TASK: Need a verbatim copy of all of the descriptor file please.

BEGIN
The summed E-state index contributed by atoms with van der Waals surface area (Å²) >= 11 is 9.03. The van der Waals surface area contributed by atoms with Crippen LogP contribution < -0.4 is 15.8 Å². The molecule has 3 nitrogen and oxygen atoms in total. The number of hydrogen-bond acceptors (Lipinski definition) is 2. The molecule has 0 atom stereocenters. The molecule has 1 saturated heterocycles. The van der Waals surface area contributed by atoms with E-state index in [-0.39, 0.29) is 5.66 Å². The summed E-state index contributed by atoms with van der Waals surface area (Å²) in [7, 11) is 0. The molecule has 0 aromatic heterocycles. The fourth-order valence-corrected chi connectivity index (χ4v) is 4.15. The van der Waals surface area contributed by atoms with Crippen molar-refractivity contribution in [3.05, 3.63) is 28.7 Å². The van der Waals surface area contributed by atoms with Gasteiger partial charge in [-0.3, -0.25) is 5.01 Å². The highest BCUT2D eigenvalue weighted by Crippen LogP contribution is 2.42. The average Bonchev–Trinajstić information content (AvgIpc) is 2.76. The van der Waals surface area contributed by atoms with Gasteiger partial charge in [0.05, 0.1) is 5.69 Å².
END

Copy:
The summed E-state index contributed by atoms with van der Waals surface area (Å²) >= 11 is 9.03. The van der Waals surface area contributed by atoms with Crippen LogP contribution < -0.4 is 15.8 Å². The molecule has 3 nitrogen and oxygen atoms in total. The number of hydrogen-bond acceptors (Lipinski definition) is 2. The molecule has 0 atom stereocenters. The molecule has 1 saturated heterocycles. The van der Waals surface area contributed by atoms with E-state index in [-0.39, 0.29) is 5.66 Å². The summed E-state index contributed by atoms with van der Waals surface area (Å²) in [7, 11) is 0. The molecule has 0 aromatic heterocycles. The fourth-order valence-corrected chi connectivity index (χ4v) is 4.15. The van der Waals surface area contributed by atoms with Crippen molar-refractivity contribution in [3.05, 3.63) is 28.7 Å². The van der Waals surface area contributed by atoms with Gasteiger partial charge in [-0.3, -0.25) is 5.01 Å². The highest BCUT2D eigenvalue weighted by Crippen LogP contribution is 2.42. The average Bonchev–Trinajstić information content (AvgIpc) is 2.76. The van der Waals surface area contributed by atoms with Gasteiger partial charge in [0.05, 0.1) is 5.69 Å².